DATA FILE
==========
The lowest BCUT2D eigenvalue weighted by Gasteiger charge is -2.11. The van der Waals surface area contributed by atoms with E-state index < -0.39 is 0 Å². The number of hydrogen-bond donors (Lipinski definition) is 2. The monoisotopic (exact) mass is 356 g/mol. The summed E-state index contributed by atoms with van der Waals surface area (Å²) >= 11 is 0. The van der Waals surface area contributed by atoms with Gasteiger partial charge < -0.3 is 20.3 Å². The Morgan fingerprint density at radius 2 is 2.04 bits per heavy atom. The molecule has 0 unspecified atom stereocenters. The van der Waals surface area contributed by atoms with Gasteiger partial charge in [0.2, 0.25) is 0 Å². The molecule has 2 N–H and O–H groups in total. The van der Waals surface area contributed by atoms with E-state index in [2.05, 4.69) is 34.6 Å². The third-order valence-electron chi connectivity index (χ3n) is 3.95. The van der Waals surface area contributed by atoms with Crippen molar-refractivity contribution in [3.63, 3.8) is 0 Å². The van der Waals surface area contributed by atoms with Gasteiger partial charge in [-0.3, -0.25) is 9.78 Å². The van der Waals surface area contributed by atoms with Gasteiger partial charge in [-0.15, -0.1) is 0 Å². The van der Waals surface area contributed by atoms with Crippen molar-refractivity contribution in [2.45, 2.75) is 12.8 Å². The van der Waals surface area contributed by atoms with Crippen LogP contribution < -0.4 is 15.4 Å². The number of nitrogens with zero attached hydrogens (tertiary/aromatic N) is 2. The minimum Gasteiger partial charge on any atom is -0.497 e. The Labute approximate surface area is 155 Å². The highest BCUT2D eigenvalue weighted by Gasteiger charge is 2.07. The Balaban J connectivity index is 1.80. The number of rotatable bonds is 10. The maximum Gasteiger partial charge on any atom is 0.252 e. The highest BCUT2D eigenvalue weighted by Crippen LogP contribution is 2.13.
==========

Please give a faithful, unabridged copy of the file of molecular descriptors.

The lowest BCUT2D eigenvalue weighted by Gasteiger charge is -2.11. The van der Waals surface area contributed by atoms with E-state index < -0.39 is 0 Å². The number of hydrogen-bond donors (Lipinski definition) is 2. The monoisotopic (exact) mass is 356 g/mol. The summed E-state index contributed by atoms with van der Waals surface area (Å²) >= 11 is 0. The van der Waals surface area contributed by atoms with Gasteiger partial charge < -0.3 is 20.3 Å². The Morgan fingerprint density at radius 2 is 2.04 bits per heavy atom. The molecule has 0 unspecified atom stereocenters. The van der Waals surface area contributed by atoms with Gasteiger partial charge in [0.2, 0.25) is 0 Å². The molecule has 2 N–H and O–H groups in total. The van der Waals surface area contributed by atoms with E-state index in [2.05, 4.69) is 34.6 Å². The third-order valence-electron chi connectivity index (χ3n) is 3.95. The van der Waals surface area contributed by atoms with Crippen molar-refractivity contribution in [3.63, 3.8) is 0 Å². The van der Waals surface area contributed by atoms with Gasteiger partial charge in [-0.3, -0.25) is 9.78 Å². The van der Waals surface area contributed by atoms with Gasteiger partial charge in [-0.15, -0.1) is 0 Å². The van der Waals surface area contributed by atoms with Crippen molar-refractivity contribution in [2.45, 2.75) is 12.8 Å². The van der Waals surface area contributed by atoms with Crippen LogP contribution < -0.4 is 15.4 Å². The number of nitrogens with zero attached hydrogens (tertiary/aromatic N) is 2. The minimum Gasteiger partial charge on any atom is -0.497 e. The Labute approximate surface area is 155 Å². The highest BCUT2D eigenvalue weighted by Gasteiger charge is 2.07. The Balaban J connectivity index is 1.80. The number of rotatable bonds is 10. The maximum Gasteiger partial charge on any atom is 0.252 e. The highest BCUT2D eigenvalue weighted by Crippen LogP contribution is 2.13.